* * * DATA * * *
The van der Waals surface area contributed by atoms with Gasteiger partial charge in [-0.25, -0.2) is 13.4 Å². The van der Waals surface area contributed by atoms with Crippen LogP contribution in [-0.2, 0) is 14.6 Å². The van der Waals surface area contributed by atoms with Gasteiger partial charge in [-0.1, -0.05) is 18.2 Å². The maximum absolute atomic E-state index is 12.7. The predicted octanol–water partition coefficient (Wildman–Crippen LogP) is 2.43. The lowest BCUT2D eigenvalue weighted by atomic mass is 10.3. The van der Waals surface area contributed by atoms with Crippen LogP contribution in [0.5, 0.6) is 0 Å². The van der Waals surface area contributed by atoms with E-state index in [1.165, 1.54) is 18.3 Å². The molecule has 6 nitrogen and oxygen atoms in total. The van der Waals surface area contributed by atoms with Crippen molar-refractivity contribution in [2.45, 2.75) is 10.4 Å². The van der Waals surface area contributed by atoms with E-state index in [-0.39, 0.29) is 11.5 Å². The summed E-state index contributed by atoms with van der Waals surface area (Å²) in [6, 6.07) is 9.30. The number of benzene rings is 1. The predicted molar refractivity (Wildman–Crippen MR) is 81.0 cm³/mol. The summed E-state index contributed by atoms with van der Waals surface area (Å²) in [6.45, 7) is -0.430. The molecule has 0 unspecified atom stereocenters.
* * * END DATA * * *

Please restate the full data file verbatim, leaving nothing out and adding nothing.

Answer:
The van der Waals surface area contributed by atoms with Gasteiger partial charge in [-0.25, -0.2) is 13.4 Å². The van der Waals surface area contributed by atoms with Crippen LogP contribution in [-0.2, 0) is 14.6 Å². The van der Waals surface area contributed by atoms with Gasteiger partial charge in [-0.1, -0.05) is 18.2 Å². The maximum absolute atomic E-state index is 12.7. The predicted octanol–water partition coefficient (Wildman–Crippen LogP) is 2.43. The lowest BCUT2D eigenvalue weighted by atomic mass is 10.3. The van der Waals surface area contributed by atoms with Crippen LogP contribution in [0.5, 0.6) is 0 Å². The van der Waals surface area contributed by atoms with E-state index in [1.165, 1.54) is 18.3 Å². The molecule has 6 nitrogen and oxygen atoms in total. The van der Waals surface area contributed by atoms with Crippen molar-refractivity contribution in [2.45, 2.75) is 10.4 Å². The van der Waals surface area contributed by atoms with E-state index in [-0.39, 0.29) is 11.5 Å². The summed E-state index contributed by atoms with van der Waals surface area (Å²) in [6, 6.07) is 9.30. The number of benzene rings is 1. The predicted molar refractivity (Wildman–Crippen MR) is 81.0 cm³/mol. The summed E-state index contributed by atoms with van der Waals surface area (Å²) in [6.45, 7) is -0.430. The molecule has 0 unspecified atom stereocenters.